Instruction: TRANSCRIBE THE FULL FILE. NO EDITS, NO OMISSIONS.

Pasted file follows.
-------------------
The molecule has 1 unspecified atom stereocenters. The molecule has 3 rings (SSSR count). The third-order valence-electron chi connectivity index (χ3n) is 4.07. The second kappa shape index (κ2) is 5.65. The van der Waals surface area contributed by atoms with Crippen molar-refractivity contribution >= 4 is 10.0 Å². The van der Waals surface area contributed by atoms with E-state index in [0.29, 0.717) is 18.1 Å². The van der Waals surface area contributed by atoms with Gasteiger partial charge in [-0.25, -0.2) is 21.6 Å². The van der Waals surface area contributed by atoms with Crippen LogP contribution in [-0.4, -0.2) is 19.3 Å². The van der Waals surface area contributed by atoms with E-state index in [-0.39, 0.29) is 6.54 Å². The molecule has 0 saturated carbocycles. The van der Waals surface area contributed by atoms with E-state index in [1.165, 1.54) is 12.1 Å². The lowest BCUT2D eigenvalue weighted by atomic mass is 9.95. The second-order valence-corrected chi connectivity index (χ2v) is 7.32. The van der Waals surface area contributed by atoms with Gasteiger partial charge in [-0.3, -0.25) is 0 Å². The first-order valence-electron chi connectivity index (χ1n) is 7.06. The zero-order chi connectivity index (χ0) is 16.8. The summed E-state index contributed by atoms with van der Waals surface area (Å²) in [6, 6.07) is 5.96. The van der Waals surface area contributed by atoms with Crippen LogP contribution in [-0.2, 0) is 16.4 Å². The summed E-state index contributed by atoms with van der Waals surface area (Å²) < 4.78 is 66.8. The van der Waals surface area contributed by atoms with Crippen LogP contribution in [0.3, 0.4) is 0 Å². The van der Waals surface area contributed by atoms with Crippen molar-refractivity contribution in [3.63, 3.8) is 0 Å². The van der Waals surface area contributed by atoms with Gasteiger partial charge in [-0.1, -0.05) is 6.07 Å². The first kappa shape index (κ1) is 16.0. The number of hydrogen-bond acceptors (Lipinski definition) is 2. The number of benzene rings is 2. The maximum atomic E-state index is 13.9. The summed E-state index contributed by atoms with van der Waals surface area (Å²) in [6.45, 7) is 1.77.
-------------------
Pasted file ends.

The molecule has 1 unspecified atom stereocenters. The molecule has 3 rings (SSSR count). The third-order valence-electron chi connectivity index (χ3n) is 4.07. The second kappa shape index (κ2) is 5.65. The van der Waals surface area contributed by atoms with Crippen molar-refractivity contribution >= 4 is 10.0 Å². The van der Waals surface area contributed by atoms with E-state index in [0.29, 0.717) is 18.1 Å². The van der Waals surface area contributed by atoms with Gasteiger partial charge in [-0.25, -0.2) is 21.6 Å². The van der Waals surface area contributed by atoms with Crippen LogP contribution in [-0.4, -0.2) is 19.3 Å². The van der Waals surface area contributed by atoms with E-state index in [-0.39, 0.29) is 6.54 Å². The molecule has 0 saturated carbocycles. The van der Waals surface area contributed by atoms with E-state index in [1.165, 1.54) is 12.1 Å². The lowest BCUT2D eigenvalue weighted by atomic mass is 9.95. The second-order valence-corrected chi connectivity index (χ2v) is 7.32. The van der Waals surface area contributed by atoms with Gasteiger partial charge in [-0.3, -0.25) is 0 Å². The first-order valence-electron chi connectivity index (χ1n) is 7.06. The zero-order chi connectivity index (χ0) is 16.8. The summed E-state index contributed by atoms with van der Waals surface area (Å²) in [6, 6.07) is 5.96. The van der Waals surface area contributed by atoms with Crippen LogP contribution in [-0.2, 0) is 16.4 Å². The summed E-state index contributed by atoms with van der Waals surface area (Å²) < 4.78 is 66.8. The van der Waals surface area contributed by atoms with Crippen LogP contribution in [0.3, 0.4) is 0 Å². The van der Waals surface area contributed by atoms with Crippen molar-refractivity contribution in [3.63, 3.8) is 0 Å². The van der Waals surface area contributed by atoms with Gasteiger partial charge in [-0.1, -0.05) is 6.07 Å². The first kappa shape index (κ1) is 16.0. The number of hydrogen-bond acceptors (Lipinski definition) is 2. The number of benzene rings is 2. The maximum atomic E-state index is 13.9. The summed E-state index contributed by atoms with van der Waals surface area (Å²) in [6.45, 7) is 1.77.